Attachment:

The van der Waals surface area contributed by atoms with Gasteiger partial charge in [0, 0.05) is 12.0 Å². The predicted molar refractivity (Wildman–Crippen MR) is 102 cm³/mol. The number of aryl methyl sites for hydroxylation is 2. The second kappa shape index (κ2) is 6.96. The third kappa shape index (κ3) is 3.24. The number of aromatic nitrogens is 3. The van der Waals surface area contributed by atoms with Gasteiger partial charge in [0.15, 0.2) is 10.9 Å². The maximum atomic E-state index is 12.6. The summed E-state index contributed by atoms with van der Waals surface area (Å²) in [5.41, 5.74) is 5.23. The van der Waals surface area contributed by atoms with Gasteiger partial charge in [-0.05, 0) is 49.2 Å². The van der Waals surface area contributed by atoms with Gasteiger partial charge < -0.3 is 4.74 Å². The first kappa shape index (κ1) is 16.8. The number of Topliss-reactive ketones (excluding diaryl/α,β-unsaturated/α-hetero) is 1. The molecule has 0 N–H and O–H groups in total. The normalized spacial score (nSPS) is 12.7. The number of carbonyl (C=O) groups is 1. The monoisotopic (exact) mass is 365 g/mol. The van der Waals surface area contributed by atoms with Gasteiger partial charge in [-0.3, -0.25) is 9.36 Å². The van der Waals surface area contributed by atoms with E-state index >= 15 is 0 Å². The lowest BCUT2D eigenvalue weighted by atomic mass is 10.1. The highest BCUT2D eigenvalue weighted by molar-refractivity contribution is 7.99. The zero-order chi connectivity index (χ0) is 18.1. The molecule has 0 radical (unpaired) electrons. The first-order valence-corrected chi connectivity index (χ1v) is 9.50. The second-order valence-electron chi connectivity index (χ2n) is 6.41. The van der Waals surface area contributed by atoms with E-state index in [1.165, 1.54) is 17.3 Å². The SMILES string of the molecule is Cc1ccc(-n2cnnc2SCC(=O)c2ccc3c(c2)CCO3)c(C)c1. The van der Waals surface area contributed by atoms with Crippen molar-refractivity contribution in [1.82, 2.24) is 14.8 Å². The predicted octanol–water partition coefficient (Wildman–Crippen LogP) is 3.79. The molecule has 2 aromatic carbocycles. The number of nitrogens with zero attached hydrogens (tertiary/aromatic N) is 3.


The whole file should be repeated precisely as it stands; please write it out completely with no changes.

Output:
The van der Waals surface area contributed by atoms with Gasteiger partial charge in [0, 0.05) is 12.0 Å². The predicted molar refractivity (Wildman–Crippen MR) is 102 cm³/mol. The number of aryl methyl sites for hydroxylation is 2. The second kappa shape index (κ2) is 6.96. The third kappa shape index (κ3) is 3.24. The number of aromatic nitrogens is 3. The van der Waals surface area contributed by atoms with Gasteiger partial charge in [0.15, 0.2) is 10.9 Å². The maximum atomic E-state index is 12.6. The summed E-state index contributed by atoms with van der Waals surface area (Å²) in [5.41, 5.74) is 5.23. The van der Waals surface area contributed by atoms with Gasteiger partial charge in [-0.05, 0) is 49.2 Å². The van der Waals surface area contributed by atoms with Gasteiger partial charge < -0.3 is 4.74 Å². The first kappa shape index (κ1) is 16.8. The number of Topliss-reactive ketones (excluding diaryl/α,β-unsaturated/α-hetero) is 1. The molecule has 0 N–H and O–H groups in total. The normalized spacial score (nSPS) is 12.7. The number of carbonyl (C=O) groups is 1. The monoisotopic (exact) mass is 365 g/mol. The van der Waals surface area contributed by atoms with Gasteiger partial charge in [-0.3, -0.25) is 9.36 Å². The van der Waals surface area contributed by atoms with E-state index >= 15 is 0 Å². The lowest BCUT2D eigenvalue weighted by atomic mass is 10.1. The highest BCUT2D eigenvalue weighted by molar-refractivity contribution is 7.99. The zero-order chi connectivity index (χ0) is 18.1. The molecule has 0 radical (unpaired) electrons. The first-order valence-corrected chi connectivity index (χ1v) is 9.50. The second-order valence-electron chi connectivity index (χ2n) is 6.41. The van der Waals surface area contributed by atoms with E-state index in [1.165, 1.54) is 17.3 Å². The SMILES string of the molecule is Cc1ccc(-n2cnnc2SCC(=O)c2ccc3c(c2)CCO3)c(C)c1. The van der Waals surface area contributed by atoms with Crippen molar-refractivity contribution in [1.82, 2.24) is 14.8 Å². The predicted octanol–water partition coefficient (Wildman–Crippen LogP) is 3.79. The molecule has 2 aromatic carbocycles. The number of nitrogens with zero attached hydrogens (tertiary/aromatic N) is 3.